LONDON, DEC. 9 -- Prime Minister John Major announced today that Prince Charles and Princess Diana will separate, effectively ending what had begun as a storybook marriage and raising the likelihood that Britain will have competing his-and-her royal courts with wildly contrasting styles.

Major, who set aside his preparations for a crucial European Community summit to announce the royal breakup, told the House of Commons that the decision by the couple to lead separate lives had "no constitutional implications."

But it clearly did have implications for the royal House of Windsor, buffeted by seemingly endless scandal and controversy. What had once seemed an archetypal family, raised above others by regal distance, now seemed more common and as confused by the complexities of modern life as anyone else.

Charles, whose title is Prince of Wales, will remain heir to the throne currently held by his mother, Queen Elizabeth II, Major said. The couple's two young sons, William and Harry, retain their places in the line of succession.

And as far as Diana is concerned, Major said, "There is no reason why the Princess of Wales should not be crowned queen in due course." That statement envisioned a king and queen occupying separate palaces and holding separate courts.

Buckingham Palace said the prince and princess had "no plans to divorce." They will both participate in the children's upbringing, a palace statement said, and "from time to time attend family occasions and national events together."

But the days of pretending are over. Charles, 44, will occupy the couple's country home at Highgrove, also using apartments at London's Clarence House. Diana, 31, and her court will reside in London at Kensington Palace, handy to the trendy restaurants and shops she favors.

Experts who follow royal affairs agree that Diana, with her flash and style, is by far the most popular member of the family. Her public appearances always draw large, enthusiastic crowds. The dour Charles attracts few.

While the timing of today's announcement was a surprise, it had been apparent for months that Charles and Diana were just going through the motions of a marriage.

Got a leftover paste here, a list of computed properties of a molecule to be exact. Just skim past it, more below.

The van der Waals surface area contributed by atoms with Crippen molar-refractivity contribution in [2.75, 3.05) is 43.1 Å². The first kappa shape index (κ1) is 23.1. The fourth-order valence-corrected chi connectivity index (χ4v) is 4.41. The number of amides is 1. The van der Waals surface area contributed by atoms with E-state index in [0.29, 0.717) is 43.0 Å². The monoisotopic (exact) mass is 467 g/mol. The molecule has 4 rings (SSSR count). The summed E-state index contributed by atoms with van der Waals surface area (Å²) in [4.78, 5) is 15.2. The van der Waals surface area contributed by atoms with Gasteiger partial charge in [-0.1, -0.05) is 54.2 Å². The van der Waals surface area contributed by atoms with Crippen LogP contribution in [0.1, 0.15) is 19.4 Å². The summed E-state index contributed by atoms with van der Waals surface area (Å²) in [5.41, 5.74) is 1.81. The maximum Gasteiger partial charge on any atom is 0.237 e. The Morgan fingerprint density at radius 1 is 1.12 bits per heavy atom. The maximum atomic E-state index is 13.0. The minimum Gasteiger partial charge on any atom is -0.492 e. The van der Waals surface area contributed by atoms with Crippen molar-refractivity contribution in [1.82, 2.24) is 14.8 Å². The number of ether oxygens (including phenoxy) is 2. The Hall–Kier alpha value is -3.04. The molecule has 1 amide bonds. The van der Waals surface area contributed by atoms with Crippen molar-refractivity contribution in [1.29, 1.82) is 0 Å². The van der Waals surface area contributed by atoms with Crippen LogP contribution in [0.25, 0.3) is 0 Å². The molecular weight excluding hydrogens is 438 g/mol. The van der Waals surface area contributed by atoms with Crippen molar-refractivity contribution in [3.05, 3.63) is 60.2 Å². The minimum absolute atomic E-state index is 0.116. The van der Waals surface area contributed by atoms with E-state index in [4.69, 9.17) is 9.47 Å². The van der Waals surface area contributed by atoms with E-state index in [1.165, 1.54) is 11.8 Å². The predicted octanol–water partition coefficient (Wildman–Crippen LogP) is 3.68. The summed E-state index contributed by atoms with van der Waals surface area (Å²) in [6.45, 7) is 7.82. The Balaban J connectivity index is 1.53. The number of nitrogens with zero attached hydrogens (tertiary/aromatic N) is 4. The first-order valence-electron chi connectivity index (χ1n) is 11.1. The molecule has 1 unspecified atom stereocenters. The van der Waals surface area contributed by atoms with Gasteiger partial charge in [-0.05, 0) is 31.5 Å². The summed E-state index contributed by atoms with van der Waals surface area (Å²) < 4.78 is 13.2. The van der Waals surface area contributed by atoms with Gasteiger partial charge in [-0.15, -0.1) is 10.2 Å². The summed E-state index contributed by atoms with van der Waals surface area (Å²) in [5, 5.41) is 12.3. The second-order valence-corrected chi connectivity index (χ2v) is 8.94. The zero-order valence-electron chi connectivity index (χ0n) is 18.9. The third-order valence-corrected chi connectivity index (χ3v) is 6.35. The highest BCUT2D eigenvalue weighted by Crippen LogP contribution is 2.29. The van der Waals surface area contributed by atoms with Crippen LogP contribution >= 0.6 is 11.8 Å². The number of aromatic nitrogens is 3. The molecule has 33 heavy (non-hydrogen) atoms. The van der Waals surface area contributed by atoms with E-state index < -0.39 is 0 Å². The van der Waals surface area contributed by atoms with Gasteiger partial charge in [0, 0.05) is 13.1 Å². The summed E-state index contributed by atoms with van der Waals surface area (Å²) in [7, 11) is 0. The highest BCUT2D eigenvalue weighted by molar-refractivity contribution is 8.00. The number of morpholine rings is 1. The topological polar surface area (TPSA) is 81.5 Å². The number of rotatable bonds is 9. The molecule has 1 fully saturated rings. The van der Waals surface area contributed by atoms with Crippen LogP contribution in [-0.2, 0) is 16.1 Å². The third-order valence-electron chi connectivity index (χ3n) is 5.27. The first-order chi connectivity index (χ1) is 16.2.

First came the publication of a scandalous biography of Diana -- in which she is thought to have cooperated -- depicting Charles as an unfeeling cad who had driven his lovely young wife to attempt suicide. Then came the release of taped phone conversation in which a male admirer breathed heavily into Diana's ear and called her "Squidgy." Weeks later came another tape in which Charles and an old flame, Camilla Parker-Bowles, passionately professed their love for each other, reportedly discussing their "private parts."

The British monarch still has a constitutional role, although largely a ceremonial one, to play -- opening Parliament, summoning and dissolving governments, consulting each week with the prime minister.

It was because of that continuing role that Major canceled a key meeting with European Commission chief Jacques Delors -- at which the two men were to plan for a watershed European Community summit, beginning Friday in Edinburgh -- in order to tell the House of Commons of the royal separation.

The tribulations of Charles and Diana were hardly the only royal news this year. Princess Anne, the queen's only daughter, was divorced and has announced plans to remarry. Prince Andrew, the queen's second son, was separated from his wife. Andrew's estranged wife, the former Sarah Ferguson -- known as "Fergie" -- was caught cavorting topless with her American "financial adviser" in the south of France. The queen's favorite residence, Windsor Castle, was seriously damaged in a fire.

Queen Elizabeth herself, under unprecedented public pressure, agreed to start paying income tax. In a speech after the Windsor Castle fire, she called 1992 an "annus horribilis" -- a horrible year -- and pleaded with the relentless British media to have a little compassion.

But reminders of scandals past keep cropping up. Just today, "Fergie" was awarded damages of nearly $100,000 by a French court, which ruled that the photographer who snapped the topless shots of her St. Tropez interlude had violated her privacy. This Saturday, Princess Anne is scheduled to embark on her second marriage -- only she plans to hold the wedding in Scotland, since the Church of England, which her mother heads, disapproves of remarriage.